The Washington PostDemocracy Dies in Darkness

One of the recruits at the center of the federal NCAA basketball probe chooses UNC

(Associated Press)

Nassir Little, a highly regarded basketball prospect whose recruitment was part of an FBI investigation targeting shoe-company executives, financial advisers, agents and assistant coaches, announced Wednesday that he has verbally committed to North Carolina.

Little, a 6-foot-7 small forward from Orlando, is ranked as the No. 9 prospect overall and No. 4 small forward in the class of 2018 by 247 Sports.

“I just love coach [Roy] Williams,” Little told ESPN. “He really cares about the players off the court, which is important. They’re a basketball school, which is something I wanted to be a part of. Coach Roy really knows how to win. I love winning. I really do. And that’s important to me.”

As the FBI uncovers a shadow economy, let’s be clear who created it: The NCAA

Little was not named in the criminal complaint released Sept. 26 by federal prosecutors in New York, but multiple reports have identified him as “Player-12.” The men charged — including Brad Augustine, who is the program director of Little’s AAU team — are alleged to have discussed a scheme in which $150,000 was to be paid to Little’s family for his commitment to “University-7,” which reportedly is Adidas-sponsored Miami, at the behest of an unnamed Hurricanes coach. There was a sense of urgency to secure Little’s services because another school — reportedly Arizona, which is sponsored by Nike — was making a similar offer to Little.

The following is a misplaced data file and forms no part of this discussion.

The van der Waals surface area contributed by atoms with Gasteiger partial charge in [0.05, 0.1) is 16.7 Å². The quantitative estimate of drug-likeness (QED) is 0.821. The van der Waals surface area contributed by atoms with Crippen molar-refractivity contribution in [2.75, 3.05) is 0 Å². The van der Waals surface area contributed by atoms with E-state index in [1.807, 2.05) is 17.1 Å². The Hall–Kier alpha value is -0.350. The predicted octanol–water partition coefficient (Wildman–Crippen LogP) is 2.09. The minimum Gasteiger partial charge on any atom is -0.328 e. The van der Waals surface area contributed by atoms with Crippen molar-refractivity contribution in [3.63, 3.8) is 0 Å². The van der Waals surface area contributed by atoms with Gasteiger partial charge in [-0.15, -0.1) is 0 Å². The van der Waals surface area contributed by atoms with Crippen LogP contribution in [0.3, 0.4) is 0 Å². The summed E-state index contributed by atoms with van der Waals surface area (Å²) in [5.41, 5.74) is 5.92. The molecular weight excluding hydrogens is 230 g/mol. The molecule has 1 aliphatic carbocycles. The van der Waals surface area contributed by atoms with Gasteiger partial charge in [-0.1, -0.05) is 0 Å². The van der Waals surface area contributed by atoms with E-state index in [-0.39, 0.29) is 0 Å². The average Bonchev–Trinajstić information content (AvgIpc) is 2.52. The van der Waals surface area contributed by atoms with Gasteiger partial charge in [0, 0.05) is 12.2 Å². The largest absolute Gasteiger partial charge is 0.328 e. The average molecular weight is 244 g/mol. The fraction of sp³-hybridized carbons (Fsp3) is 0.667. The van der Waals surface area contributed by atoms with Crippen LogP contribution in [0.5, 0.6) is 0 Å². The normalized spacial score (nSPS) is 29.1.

Little removed both Miami and Arizona from consideration shortly after news of the investigation broke last week.

“For me, I just didn’t want to be mixed in a situation where any of the accusations seemed like it was true. Because it wasn’t,” Little told ESPN. “Every school I was considering was because I had a genuine interest in them. North Carolina had been the school I wanted, regardless. I just block it out. They can say [what] they want. I just focus on myself, and do what my heart desires.”

Little’s AAU program, 1 Family Hoops, denied that his family asked any NCAA program for money in exchange for his commitment.

“The Little family did not ask for, nor were offered money by any institution or individual. They were completely unaware of any of the alleged offenses that may have mentioned or contained their son’s name,” 1 Family Hoops said in a statement to ESPN.

“There is not one single player in our program, nor family member of any player, that had any knowledge or discussion about payments being made in regards to making a college decision. We stand by this 100 percent and will allow the truth to come out as this process unfolds.”

North Carolina is sponsored by Nike. On Tuesday, Tar Heels Coach Roy Williams said the shoe company never has offered to help him land recruits, as Adidas executives were alleged to have done in the criminal complaint.

“They’ve never helped me get any player, never insinuated, never done anything,” Williams told ESPN on Monday.

“I’ve dealt with Nike and Jordan Brand since I came back here, but we never even discuss things like that,” he added. “So I know it’s foreign to me.”

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